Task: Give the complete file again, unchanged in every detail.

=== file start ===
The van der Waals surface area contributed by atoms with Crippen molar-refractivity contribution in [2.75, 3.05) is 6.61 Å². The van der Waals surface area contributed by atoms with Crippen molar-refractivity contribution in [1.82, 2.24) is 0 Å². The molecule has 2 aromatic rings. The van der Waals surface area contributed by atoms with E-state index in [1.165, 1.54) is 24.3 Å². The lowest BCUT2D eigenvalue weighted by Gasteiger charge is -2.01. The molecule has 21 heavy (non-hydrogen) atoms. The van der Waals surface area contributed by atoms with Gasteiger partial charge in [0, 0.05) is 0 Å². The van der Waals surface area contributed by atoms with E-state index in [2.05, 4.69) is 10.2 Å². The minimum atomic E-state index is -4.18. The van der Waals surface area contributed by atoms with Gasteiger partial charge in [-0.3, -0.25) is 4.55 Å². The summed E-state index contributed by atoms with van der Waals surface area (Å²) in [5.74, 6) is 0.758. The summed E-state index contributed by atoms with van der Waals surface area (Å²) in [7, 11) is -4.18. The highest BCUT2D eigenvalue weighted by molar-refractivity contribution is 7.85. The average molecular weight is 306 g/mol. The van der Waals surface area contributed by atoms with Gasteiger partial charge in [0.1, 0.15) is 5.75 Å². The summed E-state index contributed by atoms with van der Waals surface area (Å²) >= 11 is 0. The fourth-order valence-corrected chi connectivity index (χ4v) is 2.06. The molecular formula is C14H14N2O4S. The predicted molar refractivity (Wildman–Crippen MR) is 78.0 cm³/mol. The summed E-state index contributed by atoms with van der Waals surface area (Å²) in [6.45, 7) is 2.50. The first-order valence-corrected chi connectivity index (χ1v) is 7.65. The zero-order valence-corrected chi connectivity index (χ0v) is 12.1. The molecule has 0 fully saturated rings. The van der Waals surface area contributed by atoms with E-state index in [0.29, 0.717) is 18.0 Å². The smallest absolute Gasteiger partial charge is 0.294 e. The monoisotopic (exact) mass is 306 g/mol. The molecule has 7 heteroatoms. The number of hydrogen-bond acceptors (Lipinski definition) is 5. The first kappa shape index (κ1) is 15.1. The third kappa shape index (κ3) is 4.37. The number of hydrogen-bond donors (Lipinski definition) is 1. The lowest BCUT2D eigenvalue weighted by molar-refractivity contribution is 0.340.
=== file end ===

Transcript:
The van der Waals surface area contributed by atoms with Crippen molar-refractivity contribution in [2.75, 3.05) is 6.61 Å². The van der Waals surface area contributed by atoms with Crippen molar-refractivity contribution in [1.82, 2.24) is 0 Å². The molecule has 2 aromatic rings. The van der Waals surface area contributed by atoms with E-state index in [1.165, 1.54) is 24.3 Å². The lowest BCUT2D eigenvalue weighted by Gasteiger charge is -2.01. The molecule has 21 heavy (non-hydrogen) atoms. The van der Waals surface area contributed by atoms with Gasteiger partial charge in [0, 0.05) is 0 Å². The van der Waals surface area contributed by atoms with E-state index in [2.05, 4.69) is 10.2 Å². The minimum atomic E-state index is -4.18. The van der Waals surface area contributed by atoms with Gasteiger partial charge in [-0.3, -0.25) is 4.55 Å². The summed E-state index contributed by atoms with van der Waals surface area (Å²) in [5.74, 6) is 0.758. The summed E-state index contributed by atoms with van der Waals surface area (Å²) in [7, 11) is -4.18. The highest BCUT2D eigenvalue weighted by molar-refractivity contribution is 7.85. The average molecular weight is 306 g/mol. The van der Waals surface area contributed by atoms with Gasteiger partial charge in [0.1, 0.15) is 5.75 Å². The summed E-state index contributed by atoms with van der Waals surface area (Å²) >= 11 is 0. The fourth-order valence-corrected chi connectivity index (χ4v) is 2.06. The molecular formula is C14H14N2O4S. The predicted molar refractivity (Wildman–Crippen MR) is 78.0 cm³/mol. The summed E-state index contributed by atoms with van der Waals surface area (Å²) in [6.45, 7) is 2.50. The first-order valence-corrected chi connectivity index (χ1v) is 7.65. The zero-order valence-corrected chi connectivity index (χ0v) is 12.1. The molecule has 0 fully saturated rings. The van der Waals surface area contributed by atoms with E-state index in [0.29, 0.717) is 18.0 Å². The smallest absolute Gasteiger partial charge is 0.294 e. The monoisotopic (exact) mass is 306 g/mol. The molecule has 7 heteroatoms. The number of hydrogen-bond acceptors (Lipinski definition) is 5. The first kappa shape index (κ1) is 15.1. The third kappa shape index (κ3) is 4.37. The number of hydrogen-bond donors (Lipinski definition) is 1. The lowest BCUT2D eigenvalue weighted by molar-refractivity contribution is 0.340.